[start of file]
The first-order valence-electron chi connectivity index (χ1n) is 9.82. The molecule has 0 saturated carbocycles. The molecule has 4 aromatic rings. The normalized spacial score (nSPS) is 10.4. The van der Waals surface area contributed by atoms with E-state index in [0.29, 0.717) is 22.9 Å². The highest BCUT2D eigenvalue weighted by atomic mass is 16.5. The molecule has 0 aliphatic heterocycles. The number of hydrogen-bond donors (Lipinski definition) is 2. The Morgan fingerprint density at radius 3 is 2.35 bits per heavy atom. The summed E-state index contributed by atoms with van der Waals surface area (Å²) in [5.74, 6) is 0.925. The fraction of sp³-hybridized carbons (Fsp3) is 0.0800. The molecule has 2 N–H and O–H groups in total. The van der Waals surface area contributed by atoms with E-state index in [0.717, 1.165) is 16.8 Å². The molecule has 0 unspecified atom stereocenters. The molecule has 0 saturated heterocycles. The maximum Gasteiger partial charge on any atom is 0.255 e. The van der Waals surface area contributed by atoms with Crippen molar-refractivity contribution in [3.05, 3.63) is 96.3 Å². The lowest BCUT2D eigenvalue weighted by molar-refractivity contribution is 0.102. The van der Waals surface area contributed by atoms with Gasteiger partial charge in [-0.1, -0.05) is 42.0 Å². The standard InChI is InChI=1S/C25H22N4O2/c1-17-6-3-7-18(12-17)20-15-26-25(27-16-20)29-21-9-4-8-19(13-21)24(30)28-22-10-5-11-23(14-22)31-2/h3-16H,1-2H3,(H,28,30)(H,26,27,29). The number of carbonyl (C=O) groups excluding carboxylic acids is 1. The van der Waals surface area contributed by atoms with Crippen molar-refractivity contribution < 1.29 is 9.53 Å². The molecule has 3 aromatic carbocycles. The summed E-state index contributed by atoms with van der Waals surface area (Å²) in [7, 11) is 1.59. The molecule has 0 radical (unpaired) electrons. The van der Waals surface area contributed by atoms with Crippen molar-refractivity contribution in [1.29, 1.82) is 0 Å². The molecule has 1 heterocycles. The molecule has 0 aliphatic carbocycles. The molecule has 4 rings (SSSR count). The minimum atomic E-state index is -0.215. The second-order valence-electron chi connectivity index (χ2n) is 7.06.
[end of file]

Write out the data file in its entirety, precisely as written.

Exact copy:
The first-order valence-electron chi connectivity index (χ1n) is 9.82. The molecule has 0 saturated carbocycles. The molecule has 4 aromatic rings. The normalized spacial score (nSPS) is 10.4. The van der Waals surface area contributed by atoms with E-state index in [0.29, 0.717) is 22.9 Å². The highest BCUT2D eigenvalue weighted by atomic mass is 16.5. The molecule has 0 aliphatic heterocycles. The number of hydrogen-bond donors (Lipinski definition) is 2. The Morgan fingerprint density at radius 3 is 2.35 bits per heavy atom. The summed E-state index contributed by atoms with van der Waals surface area (Å²) in [5.74, 6) is 0.925. The fraction of sp³-hybridized carbons (Fsp3) is 0.0800. The molecule has 2 N–H and O–H groups in total. The van der Waals surface area contributed by atoms with E-state index in [0.717, 1.165) is 16.8 Å². The molecule has 0 unspecified atom stereocenters. The molecule has 0 saturated heterocycles. The maximum Gasteiger partial charge on any atom is 0.255 e. The van der Waals surface area contributed by atoms with Crippen molar-refractivity contribution in [3.05, 3.63) is 96.3 Å². The lowest BCUT2D eigenvalue weighted by molar-refractivity contribution is 0.102. The van der Waals surface area contributed by atoms with Gasteiger partial charge in [-0.1, -0.05) is 42.0 Å². The standard InChI is InChI=1S/C25H22N4O2/c1-17-6-3-7-18(12-17)20-15-26-25(27-16-20)29-21-9-4-8-19(13-21)24(30)28-22-10-5-11-23(14-22)31-2/h3-16H,1-2H3,(H,28,30)(H,26,27,29). The number of carbonyl (C=O) groups excluding carboxylic acids is 1. The van der Waals surface area contributed by atoms with Crippen molar-refractivity contribution < 1.29 is 9.53 Å². The molecule has 3 aromatic carbocycles. The summed E-state index contributed by atoms with van der Waals surface area (Å²) in [7, 11) is 1.59. The molecule has 0 radical (unpaired) electrons. The van der Waals surface area contributed by atoms with Crippen molar-refractivity contribution in [1.29, 1.82) is 0 Å². The molecule has 1 heterocycles. The molecule has 0 aliphatic carbocycles. The molecule has 4 rings (SSSR count). The minimum atomic E-state index is -0.215. The second-order valence-electron chi connectivity index (χ2n) is 7.06.